(Non-sports fans, sorry. I don’t usually do this in public. I’ll wash my hands after, promise.)
108 years is a long time. Longest drought in American sports history. In my family, it spans three distinct generations — my father’s father, my father, and myself. All of us Cubs fans. And until yesterday, only one of us having ever seen the Cubs win a World Series.
Well, in fairness, Grandpa didn’t see it, and likely didn’t hear it, either; no commercial radio in 1907 and 1908. The first baseball game broadcast was in 1921. More likely he read about it in the Peru, Indiana newspaper a couple of days later (or was told about it; he was only 9 or 10 at the time).
Dad was born in 1925 and the Cubs appeared in the Series in 1929, 1932, 1935, 1938, and 1945. He probably read about the last one in Stars and Stripes, as I think he was in England at the time.
After that, nada. Zip. Zero. Nothing. Although they did participate in post-season play and won six division titles and had a couple of wild-card berths (the latest of the latter being just last year). The received wisdom is that the closest they ever got to a World Series in these later years was in 2003, when the infamous Steve Bartman “incident” occurred — of which the less said, the better.
I am just a few years away from entering my seventh decade, and I had never seen the Cubs win so much as a pennant. Like Wilford Brimley in The Natural, all I wanted was a pennant. A Series win would be icing on the cake. Just get me the pennant, Cubbie Bears.
When the Ricketts family bought the team in 2009, my ears perked up. Because ownership of the team had been for so long held by faceless corporations who really didn’t care about baseball and who refused to put the time, effort, and (most important) money into building the team, any new thing was welcome. And the first thing Tom Ricketts said when he took over was that he wanted to win. That caught my attention. And when Ricketts suited action to words and actually started building his team, that definitely caught my attention.
And now Mr. Ricketts has got himself a World Series title, after eight hard years of work, tirelessly building this young Cubs team of the future, never losing faith, and sticking to his program.
Fly that fucking W, Cubs fans. Fly that fucking W.
I have extended family (well, my wife has extended family) in Cleveland. The smack talk out of one of her nephews was almost too much to take. This from a guy who dissed LeBron James when he abandoned Cleveland and then welcomed him back with open arms a few years later. The impression I had was that Cleveland fans went into this thing assuming they were going to win it because they had the better team. (Better team? The Cubs won 103 regular season games. Nobody else got even close this year.) I mean, I get that you passionately love your team and want it to succeed, and when it wins the league pennant and goes to the Series, you naturally assume that you’re one of the best two teams in baseball, even if the regular season record doesn’t show that.*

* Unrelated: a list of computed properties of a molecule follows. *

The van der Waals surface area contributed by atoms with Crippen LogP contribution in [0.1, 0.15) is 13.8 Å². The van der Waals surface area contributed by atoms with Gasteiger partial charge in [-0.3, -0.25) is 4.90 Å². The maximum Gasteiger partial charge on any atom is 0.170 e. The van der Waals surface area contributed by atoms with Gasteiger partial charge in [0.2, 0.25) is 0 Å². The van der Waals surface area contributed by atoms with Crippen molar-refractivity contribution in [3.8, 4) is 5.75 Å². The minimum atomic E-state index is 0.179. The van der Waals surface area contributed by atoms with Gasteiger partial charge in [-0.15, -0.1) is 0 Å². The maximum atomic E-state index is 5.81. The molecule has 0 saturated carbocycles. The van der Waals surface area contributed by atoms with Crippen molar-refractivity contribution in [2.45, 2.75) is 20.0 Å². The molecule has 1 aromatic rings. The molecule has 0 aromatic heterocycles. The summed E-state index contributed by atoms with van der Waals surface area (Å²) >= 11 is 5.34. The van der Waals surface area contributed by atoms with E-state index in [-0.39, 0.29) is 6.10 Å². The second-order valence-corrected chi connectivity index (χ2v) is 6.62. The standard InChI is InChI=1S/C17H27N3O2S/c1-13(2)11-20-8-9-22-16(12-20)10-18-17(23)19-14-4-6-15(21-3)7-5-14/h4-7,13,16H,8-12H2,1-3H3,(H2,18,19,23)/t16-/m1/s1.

To digress for a moment (and it will make sense), the most amazing thing about the win last night is that I haven’t thought about the election all day. Because the election isn’t important.
I don’t care who you are, for one shining moment, a whole bunch of Americans got together and watched that most quintessentially American sport, and for once it didn’t matter if you were backing Trump or Hillary or Johnson or Stein. It just didn’t matter.
Because prick the skin and draw some blood, and it turns out that we’re all Americans.
That’s why I can say, with complete honesty and absolutely no irony, congratulations to the Cleveland Indians and their fans. You fought hard and you nearly won. You were worthy opponents and I have no doubt you’ll get to celebrate a World Series championship in the near future. And you’ve been gracious in defeat (from what I’ve been reading). You play great ball. You’re a credit to the sport.
The people out there who say that sport isn’t important and denigrate it as a waste of time and little more than a distraction are just plain wrong. Sport creates, builds, and maintains communities of disparate people. Somewhat like fraternalism, it brings people together who might otherwise have remained at a perpetual distance. There is something to be said for non-political activities that pull us together like sport does. It’s much healthier than politics, if you ask me.
Baseball will outlive the current unpleasantness, just like it always has. And in a year, we’ll be wondering what all the fuss was about.
* This is one of the reasons I hate the playoffs. Before 1969, it was just the best records in the two respective leagues facing off against each other. The division series (which later turned into the LCS when MLB further split things into three divisions per league) did nothing but dilute that. Because in any series, it’s entirely possible for one team to get cocky and the other team to take advantage of that cockiness. Hell, it nearly happened any number of times to the Cubs this year. Hell, I remember when Reggie Jackson was crowned “Mr. October”, and people bitched because the Series was stretching out of September into October. There’s really no damn excuse to be playing baseball in November — except for the greed that calls itself TV money.